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“Working and learning together to improve children’s lives”



How to make sure lessons have a greater focus on the acquisition of knowledge?

Posted 21/2/2019

If we are to create a knowledge rich-curriculum we must help pupils to remember more essential subject vocabulary and knowledge during their lessons.

Following on from the previous blog we must make sure lessons do not excessively overload pupils’ working memory, but pupils must use their working memory in planned sequenced units of learning to effectively build and remember key knowledge.

Our aim in knowledge rich teaching is to alter long term memory and this in simple terms means “knowledge should stick in pupils’ memory”.


Research shows that alteration to pupils’ long-term memory will be supported by pupils making revisits to subjects’ they have previously been taught to complete recall activities and questions. This does not mean pupils have to undertake full formal tests during recall revisits, but instead it may be more effective for this to be a low stake quiz.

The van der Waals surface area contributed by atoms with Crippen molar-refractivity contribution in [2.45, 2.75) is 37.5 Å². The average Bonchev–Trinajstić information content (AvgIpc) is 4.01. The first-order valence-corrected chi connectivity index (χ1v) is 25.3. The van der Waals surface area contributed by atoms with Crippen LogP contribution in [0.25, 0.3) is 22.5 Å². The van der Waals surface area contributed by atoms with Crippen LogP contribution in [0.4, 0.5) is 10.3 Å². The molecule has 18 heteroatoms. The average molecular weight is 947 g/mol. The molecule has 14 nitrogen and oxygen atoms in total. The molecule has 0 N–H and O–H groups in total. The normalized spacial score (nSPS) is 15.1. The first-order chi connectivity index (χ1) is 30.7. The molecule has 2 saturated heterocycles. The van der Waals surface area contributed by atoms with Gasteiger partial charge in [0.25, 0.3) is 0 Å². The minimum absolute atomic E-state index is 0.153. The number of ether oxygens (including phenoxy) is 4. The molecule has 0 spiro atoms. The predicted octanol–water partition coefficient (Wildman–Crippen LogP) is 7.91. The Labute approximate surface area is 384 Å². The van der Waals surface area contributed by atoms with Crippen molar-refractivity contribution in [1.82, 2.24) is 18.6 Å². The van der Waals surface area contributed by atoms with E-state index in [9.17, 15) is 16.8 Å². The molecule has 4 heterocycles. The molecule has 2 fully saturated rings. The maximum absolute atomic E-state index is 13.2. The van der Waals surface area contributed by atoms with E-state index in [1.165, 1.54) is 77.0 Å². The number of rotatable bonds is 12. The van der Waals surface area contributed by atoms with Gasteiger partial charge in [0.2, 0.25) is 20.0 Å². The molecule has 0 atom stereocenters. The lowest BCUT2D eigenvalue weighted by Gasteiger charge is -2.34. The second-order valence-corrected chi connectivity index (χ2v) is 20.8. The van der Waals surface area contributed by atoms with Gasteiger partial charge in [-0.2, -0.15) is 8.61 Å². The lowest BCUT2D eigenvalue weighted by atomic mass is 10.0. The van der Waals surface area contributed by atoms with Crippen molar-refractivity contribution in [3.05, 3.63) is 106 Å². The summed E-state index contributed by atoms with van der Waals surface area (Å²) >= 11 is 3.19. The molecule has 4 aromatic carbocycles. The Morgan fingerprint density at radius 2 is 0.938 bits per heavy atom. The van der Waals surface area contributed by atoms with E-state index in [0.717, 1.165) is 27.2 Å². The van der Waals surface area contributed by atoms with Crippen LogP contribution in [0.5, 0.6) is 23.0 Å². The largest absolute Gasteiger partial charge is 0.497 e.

We are experimenting across our teaching school with four recall revisits during each school year for the main units of work completed at increasingly spaced time intervals. Planning sequenced work units with linked recall visits is a challenge in KS2 foundation subjects and we will return to this area in a future blog.


To embed more knowledge-rich teaching, we are experimenting with a new lesson evaluation template. This is designed to support teachers to move to a more knowledge focused approach that also develops skills.


See a section from the draft lesson evaluation template below.














If you would like to see the full template, please contact


We need to refine our teaching pedagogy so it supports the acquisition of knowledge.

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